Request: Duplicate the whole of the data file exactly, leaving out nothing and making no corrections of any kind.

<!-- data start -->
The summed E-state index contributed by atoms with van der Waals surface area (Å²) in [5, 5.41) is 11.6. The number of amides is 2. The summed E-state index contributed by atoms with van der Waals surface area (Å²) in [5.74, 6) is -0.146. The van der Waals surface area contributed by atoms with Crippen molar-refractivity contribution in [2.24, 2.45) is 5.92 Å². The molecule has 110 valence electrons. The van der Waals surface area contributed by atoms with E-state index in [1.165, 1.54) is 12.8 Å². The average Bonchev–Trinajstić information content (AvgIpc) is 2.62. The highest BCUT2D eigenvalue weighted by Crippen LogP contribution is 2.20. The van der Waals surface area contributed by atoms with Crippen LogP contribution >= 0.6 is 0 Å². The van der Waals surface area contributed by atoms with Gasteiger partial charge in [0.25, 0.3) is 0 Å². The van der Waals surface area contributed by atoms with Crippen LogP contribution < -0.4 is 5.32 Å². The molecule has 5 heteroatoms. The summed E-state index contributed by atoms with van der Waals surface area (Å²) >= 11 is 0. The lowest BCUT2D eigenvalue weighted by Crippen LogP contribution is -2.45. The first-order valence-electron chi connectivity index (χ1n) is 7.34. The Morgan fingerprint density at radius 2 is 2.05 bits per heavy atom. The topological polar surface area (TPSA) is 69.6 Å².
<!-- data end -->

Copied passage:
The summed E-state index contributed by atoms with van der Waals surface area (Å²) in [5, 5.41) is 11.6. The number of amides is 2. The summed E-state index contributed by atoms with van der Waals surface area (Å²) in [5.74, 6) is -0.146. The van der Waals surface area contributed by atoms with Crippen molar-refractivity contribution in [2.24, 2.45) is 5.92 Å². The molecule has 110 valence electrons. The van der Waals surface area contributed by atoms with E-state index in [1.165, 1.54) is 12.8 Å². The average Bonchev–Trinajstić information content (AvgIpc) is 2.62. The highest BCUT2D eigenvalue weighted by Crippen LogP contribution is 2.20. The van der Waals surface area contributed by atoms with Crippen LogP contribution >= 0.6 is 0 Å². The van der Waals surface area contributed by atoms with Gasteiger partial charge in [0.25, 0.3) is 0 Å². The van der Waals surface area contributed by atoms with Crippen LogP contribution < -0.4 is 5.32 Å². The molecule has 5 heteroatoms. The summed E-state index contributed by atoms with van der Waals surface area (Å²) >= 11 is 0. The lowest BCUT2D eigenvalue weighted by Crippen LogP contribution is -2.45. The first-order valence-electron chi connectivity index (χ1n) is 7.34. The Morgan fingerprint density at radius 2 is 2.05 bits per heavy atom. The topological polar surface area (TPSA) is 69.6 Å².